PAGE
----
V. I.   Lenin


To:   A. M. STOPANI[1]

To Tu—ra from Lenin, private

Written: Written November 10, 1904
Published: First published in 1930. Sent from Geneva to Baku. Printed from the original.
Source: Lenin Collected Works, Progress Publishers, 1974, Moscow, Volume 34, pages 264-265.
Translated: Clemens Dutt
Transcription\Markup: D. Moros
Public Domain: Lenin Internet Archive (2005). You may freely copy, distribute, display and perform this work; as well as make derivative and commercial works. Please credit “Marxists Internet Archive” as your source.README

Dear Comrade,

I was extremely glad to have your letter. Please write punctually every week, even if only a few lines, and make sure that all addresses are usable and that you have reserve addresses for letters and rendezvous. It’s a downright scandal that the adherents of the Majority are so scattered! No common work is possible without regular contact and we have had nothing from you for over six months.

I absolutely and fully agree with everything you write concerning the need to unite the Majority, to rally its committees and prepare for a united congress capable of en forcing the will of the Party workers in Russia. Very close contact is essential for all this, otherwise we shall drift apart and you will know absolutely nothing of our common affairs.

The C.C. has now wholly fused with the Minority and has virtually become part of its secret organisation, the aim of which is to fight against a congress at all costs. The new decisions of the Council plainly falsify both the counting of votes and the will of the committees (supplement to Iskra Nos. 73-74. Have you seen it?). Now we must be prepared for the fact that they will not convene a congress on any account, will not shrink from any violation of the Rules, nor from any further flouting of the Party. They openly jeer at us, saying “where is your strength?” We should indeed be behaving like children if we confined ourselves to faith in a congress, without preparing straight away to counter force by force. For this purpose we must: 1) immediately unite all the Majority committees and set up a Bureau of the Majority Committees (the initiative has already been taken by Odessa+Nikolayev-+-Ekaterinoslav) to combat the Bonapartism of the central bodies; 2) exert every effort to support and extend in every way   the Majority’s publishing house (started here by Bonch-Bruyevich and myself; Bonch-Bruyevich is only the publisher). A group of writers in Russia has already set to work on this and you should immediately begin collecting and sending all kinds of material, correspondence, leaflets, comments, and so on and so forth, especially from workers and about the workers’ movement. Do this without fail and immediately. (If from now on you do not begin to send us an item every week, we shall break off relations with you.)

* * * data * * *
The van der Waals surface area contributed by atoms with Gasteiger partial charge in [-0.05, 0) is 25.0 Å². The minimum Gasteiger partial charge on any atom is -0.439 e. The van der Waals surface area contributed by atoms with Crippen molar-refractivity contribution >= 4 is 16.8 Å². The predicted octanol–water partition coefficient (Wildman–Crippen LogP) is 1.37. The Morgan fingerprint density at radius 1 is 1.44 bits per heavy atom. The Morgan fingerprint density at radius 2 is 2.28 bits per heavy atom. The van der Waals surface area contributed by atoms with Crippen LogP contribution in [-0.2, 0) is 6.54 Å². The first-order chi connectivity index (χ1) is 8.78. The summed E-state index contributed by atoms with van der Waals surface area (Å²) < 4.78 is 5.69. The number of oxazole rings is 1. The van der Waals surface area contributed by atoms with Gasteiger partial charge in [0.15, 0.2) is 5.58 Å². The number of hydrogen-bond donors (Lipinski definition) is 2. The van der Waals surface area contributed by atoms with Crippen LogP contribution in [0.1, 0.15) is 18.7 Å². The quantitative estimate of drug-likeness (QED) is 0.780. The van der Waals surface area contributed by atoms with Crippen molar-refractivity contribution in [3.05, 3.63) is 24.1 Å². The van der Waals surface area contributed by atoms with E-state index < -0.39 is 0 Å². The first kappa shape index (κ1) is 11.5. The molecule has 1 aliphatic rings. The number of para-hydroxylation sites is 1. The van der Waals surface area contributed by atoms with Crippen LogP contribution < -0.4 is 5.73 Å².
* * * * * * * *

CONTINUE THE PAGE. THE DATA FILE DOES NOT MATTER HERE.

In the matter of the Bureau, what has been done already is this. The Odessa+Nikolayev+Ekaterinoslav committees took the following decision (quote in full) ...——The 22 answered them as follows ...——[2]

You must try to go to Tiflis as soon as possible and hand over both the one and the other. Let them speedily join. It will, of course, be possible to add members from the Caucasus to the Bureau. And so, let all the committees of the Caucasus immediately give their opinion about the idea of a Bureau, that is to say, write to us and to St. Petersburg (or Riga?) (address..., key...), whether they agree to a Bureau and whether they want changes or additional candidates. For heaven’s sake see to it that this matter of prime importance is dealt With properly, sensibly and quickly.

Some comrades, are demanding a conference of the Majority committees in Russia. We here think this is not only expensive but bureaucratic and ineffectual. But we must press on with might and main. It is not worth while coming together to elect a Bureau; it is much better to reach agreement on this by letter or by a tour made by one or two comrades. When the Bureau speaks out and is joined by Ekaterinoslav+Odessa+Nikolayev+St. Petersburg+Moscow+Riga+the Caucasus, then this Bureau will at once be speaking as the representative of the organised Majority.

And so, for heaven’s sake, make haste and answer speedily.

All the very best.
N. Lenin


[1] Stopani, Alexander Mitrofanovich (1871–1932)—professional revolutionary, joined the revolutionary movement in 1892. At the Second Congress of the R.S.D.L.P. (1903) and after it—a Bolshevik. After the Congress, on the instructions of the C.C., he worked in Yaroslavl, where he organised an illegal printing-plant; left for Baku in the summer of 1904 after the plant was raided by the police; was one of the organisers of the Baku Bolshevik Committee. After the October Socialist Revolution occupied leading Party posts.

[2] The manuscript contains Lenin’s note: “(quote in full)” followed by dots and special marks indicating that the text of the corresponding resolution of the Conference of the Southern Committees was to be quoted here. The text of the resolution was not quoted in the letter, nor was the reply of the “22”.

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